BUENOS AIRES (Reuters) - President Mauricio Macri on Saturday defended his move to hike Argentina's energy rates as a "painful" but necessary part of fixing the economy after years of mismanagement under his leftist predecessor.
Macri's remarks came two days after an Argentine court halted price increases for gas and electricity, hurting his drive to narrow the fiscal deficit by cutting energy subsidies. The dispute will likely end up in the Supreme Court.
"If there had been an alternative I would have taken it, but there was no alternative," Macri said in a speech marking the country's bicentennial independence day celebration.
Macri cut energy subsidies and hiked power rates in January shortly after taking office, saying that frozen tariffs during the government of former President Cristina Fernandez had left the grid on the brink of collapse.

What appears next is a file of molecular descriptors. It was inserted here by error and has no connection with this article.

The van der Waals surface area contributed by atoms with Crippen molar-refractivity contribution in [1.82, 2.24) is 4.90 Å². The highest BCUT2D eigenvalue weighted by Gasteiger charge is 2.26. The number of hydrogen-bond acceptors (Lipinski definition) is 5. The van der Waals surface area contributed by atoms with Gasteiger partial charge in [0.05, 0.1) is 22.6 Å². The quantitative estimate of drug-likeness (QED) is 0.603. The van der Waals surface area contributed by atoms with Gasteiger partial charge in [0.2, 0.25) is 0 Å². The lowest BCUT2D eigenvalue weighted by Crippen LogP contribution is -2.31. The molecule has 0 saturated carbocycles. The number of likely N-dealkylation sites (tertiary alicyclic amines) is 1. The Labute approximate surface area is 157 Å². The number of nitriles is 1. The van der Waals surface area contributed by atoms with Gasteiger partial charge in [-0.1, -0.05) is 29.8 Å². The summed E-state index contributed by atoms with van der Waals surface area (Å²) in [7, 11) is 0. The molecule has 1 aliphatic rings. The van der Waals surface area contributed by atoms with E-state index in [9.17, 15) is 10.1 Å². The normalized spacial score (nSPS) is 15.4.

Macri said the decision, which raised tariffs by more than 1,000 percent in some places, "still pains me."
"All transitions are hard. We took over a country beaten down by lies and corruption," Macri said from the northern province of Tucuman, the cradle of Argentina's independence.
"Let's learn to consume the least amount of energy possible," Macri added, touting the environmental benefits of doing so.
Macri, who assumed power in December, promised to double down on efforts to slow inflation while pulling the economy out of recession. He asked Argentines celebrating their country's bicentennial for patience.
"Seven months is nothing out of 200 years," Macri said.
Reporting By Jorge Otaola; Writing by Mitra Taj; Editing by Mary Milliken